BlackBerry (BB 0.96%) released its fourth-quarter earnings on Friday, beating earnings expectations but missing on the top line. The market shrugged off the weak revenue, but turned sour when CEO John Chen emphasized that he sees the company's handset business as an important part of its future.
Chen refuses to admit defeat on handsets, despite the duopolistic dominance of Apple (AAPL 1.41%) and Google (GOOGL 0.92%) and his previous indications that devices were his lowest priority. Microsoft (MSFT 2.14%) has taken over as the third player in smartphones, and BlackBerry's market share has been reduced to almost nothing.
BlackBerry may find a niche in low-end devices, but with limited resources compared to its competition, it should just focus on its strengths.
BB10 is a flop
Despite all the hype, BB10 phones have barely moved the needle in terms of commercial sales. Its BB7 phones continue carry the division accounting for more than two-thirds of handset sales last quarter. BB7 took a similar share in the third quarter. Clearly, BlackBerry is unable to appeal to high-end phone purchasers.
Apple and Samsung dominate the high-end, capitalizing on the rich iOS and Android ecosystems. The high-end is where the profits are, too, which is one reason why BlackBerry's profits have declined since 2011.
Chen announced a new plan to make the BB7 devices profitable, tapping Wistron for a new run of BB7-powered Bolds. Chen iterated on the conference call that the new run will not be sold at a loss, which might be helpful in making the division profitable. The Wistron announcement comes after the company announced a deal with Foxconn to manufacture is low-end phones for the next five years.
The problem with selling handsets
In low-end handsets, BlackBerry is entering a fiercely competitive market. Margins are thin, and the competition is abundant. Android OEMs rule the roost, and not even the deep pockets of Microsoft have been able to make a significant dent in the market.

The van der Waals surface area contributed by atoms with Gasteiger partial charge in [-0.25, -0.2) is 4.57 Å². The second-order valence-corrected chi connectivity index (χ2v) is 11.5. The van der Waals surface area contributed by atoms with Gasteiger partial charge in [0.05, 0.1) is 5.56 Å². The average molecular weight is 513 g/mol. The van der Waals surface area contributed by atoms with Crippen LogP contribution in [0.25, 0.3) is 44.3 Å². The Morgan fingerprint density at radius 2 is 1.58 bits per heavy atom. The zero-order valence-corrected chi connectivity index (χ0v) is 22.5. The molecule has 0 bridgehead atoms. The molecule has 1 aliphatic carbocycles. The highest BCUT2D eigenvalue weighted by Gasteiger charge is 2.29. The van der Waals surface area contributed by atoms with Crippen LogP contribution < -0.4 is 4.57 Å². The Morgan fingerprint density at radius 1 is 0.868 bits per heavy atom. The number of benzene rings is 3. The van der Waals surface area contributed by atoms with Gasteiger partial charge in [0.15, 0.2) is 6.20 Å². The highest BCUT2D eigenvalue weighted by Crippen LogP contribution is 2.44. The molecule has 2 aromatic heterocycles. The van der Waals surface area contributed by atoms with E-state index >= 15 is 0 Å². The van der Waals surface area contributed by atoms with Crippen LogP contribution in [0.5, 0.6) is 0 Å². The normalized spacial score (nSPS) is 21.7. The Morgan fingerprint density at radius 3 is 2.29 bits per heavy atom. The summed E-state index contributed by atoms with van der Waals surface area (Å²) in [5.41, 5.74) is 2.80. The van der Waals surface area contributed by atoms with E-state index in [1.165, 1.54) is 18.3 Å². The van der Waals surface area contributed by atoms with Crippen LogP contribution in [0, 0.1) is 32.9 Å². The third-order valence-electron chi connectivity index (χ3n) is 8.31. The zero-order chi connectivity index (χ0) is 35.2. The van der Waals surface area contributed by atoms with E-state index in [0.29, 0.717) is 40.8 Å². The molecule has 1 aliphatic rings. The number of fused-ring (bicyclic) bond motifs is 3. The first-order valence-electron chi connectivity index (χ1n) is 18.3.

Samsung, in particular, will make it hard for BlackBerry to do well in low-end phones. The Korean tech giant benefits from scale, supply chain efficiencies, and a giant marketing budget. At the same time, Chinese OEMs that sell dirt cheap Android devices will make it hard to carve out a niche at any price.
But a bigger problem with selling handsets is that it undermines BlackBerry's biggest strength. BlackBerry's enterprise services is its biggest asset. The company generated 56% of revenue from services last quarter, and it's the best shot BlackBerry has at turning things around.
BlackBerry could very well drive away customers that would otherwise be interested in their enterprise solutions because they're being sold a phone they don't want. Moreover, BlackBerry's software may favor its own devices, leading potential customers to look elsewhere -- even if it's just a perceived bias. There's a conflict when BlackBerry tries to sell you software you want and hardware you don't.
BlackBerry currently controls about 60% of the mobile device management market. The company sees opportunity to gain share in the business because many of its competitors (about half according to Chen) are not meeting their clients' needs. But BlackBerry needs to examine why it wasn't chosen in the first place, considering that enterprise management is what it's known for.
Focus on its strengths
Chen had previously indicated that handsets were no longer a priority at BlackBerry. His comments on Friday, however, sent another message, and the market didn't like it. The handset business has tanked, and it's no longer a strength. Instead, BlackBerry should focus on its enterprise software and inter-operability with other OSes, and stop trying to sell phones to people that don't want them.